- Obesity can have a number of ‘knock on’ effects
Obesity is a common problem estimated to affect around 1 in every 4 adults, but maintaining a healthy weight is essential for keeping sperm in good condition. Being overweight may affect the quality and quantity of your sperm and obesity can also lead to a number of other conditions, which may have an effect fertility, such as the development of type 2 diabetes, as well as psychological problems such as depression and low self-esteem. Men who are overweight and trying to conceive should try to lose weight by combining healthy eating with regular exercise.
Walnuts have also been studied in relation to diabetes. A population study representing more than 34 000 American adults suggests those who consume walnuts may have about half the risk of developing type 2 diabetes, compared to adults who do not eat nuts .
- Follow a Sensible Fitness Routine
Enjoying exercise can have a positive effect on male fertility. In a study involving 90 obese adults, half took part in three aerobic training sessions each week, for 16 weeks. At the end of the programme, these men’s sperm count, motility, and morphology had significantly increased. The NHS advises that adults should aim to be physically active every day – completing at least 150 minutes of moderate intensity activity a week or 75 minutes of vigorous intensity activity a week and taking part in strengthening activities on at least 2 days a week.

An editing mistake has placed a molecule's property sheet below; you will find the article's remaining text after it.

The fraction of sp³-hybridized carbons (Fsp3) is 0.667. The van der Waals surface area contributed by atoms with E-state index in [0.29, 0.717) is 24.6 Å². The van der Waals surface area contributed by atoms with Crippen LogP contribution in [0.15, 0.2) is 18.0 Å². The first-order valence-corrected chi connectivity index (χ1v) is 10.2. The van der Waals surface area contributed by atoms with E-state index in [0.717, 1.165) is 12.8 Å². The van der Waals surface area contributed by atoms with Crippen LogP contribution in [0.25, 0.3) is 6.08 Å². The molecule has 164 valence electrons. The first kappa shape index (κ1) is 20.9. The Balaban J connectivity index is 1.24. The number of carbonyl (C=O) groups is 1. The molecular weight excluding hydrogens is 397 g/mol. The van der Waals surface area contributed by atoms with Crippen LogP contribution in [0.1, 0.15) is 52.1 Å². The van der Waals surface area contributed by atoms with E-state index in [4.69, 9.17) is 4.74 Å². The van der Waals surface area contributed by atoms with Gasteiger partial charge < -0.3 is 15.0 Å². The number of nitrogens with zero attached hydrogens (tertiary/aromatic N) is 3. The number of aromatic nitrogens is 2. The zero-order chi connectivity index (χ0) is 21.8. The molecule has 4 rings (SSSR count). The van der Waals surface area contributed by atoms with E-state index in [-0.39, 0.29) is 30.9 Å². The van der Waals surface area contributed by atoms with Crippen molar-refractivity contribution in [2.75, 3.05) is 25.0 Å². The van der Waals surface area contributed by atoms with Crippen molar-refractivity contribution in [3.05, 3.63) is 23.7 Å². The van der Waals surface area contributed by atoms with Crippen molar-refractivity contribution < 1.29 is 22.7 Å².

Although enjoying exercise is a positive for male fertility extreme cycling can have a negative impact, with one study finding that sperm quality drops dramatically with rigorous cycling training. The Spanish study of top triathletes found those who cover more than 186 miles (300km) a week on their bikes have less than 4% normal looking sperm and that at such levels, men would have ‘significant fertility problems’.
Taking anabolic steroids can also cause long term infertility problems, by reducing sperm count and sperm mobility, so if you are trying for a baby it’s a good idea not to use them at all.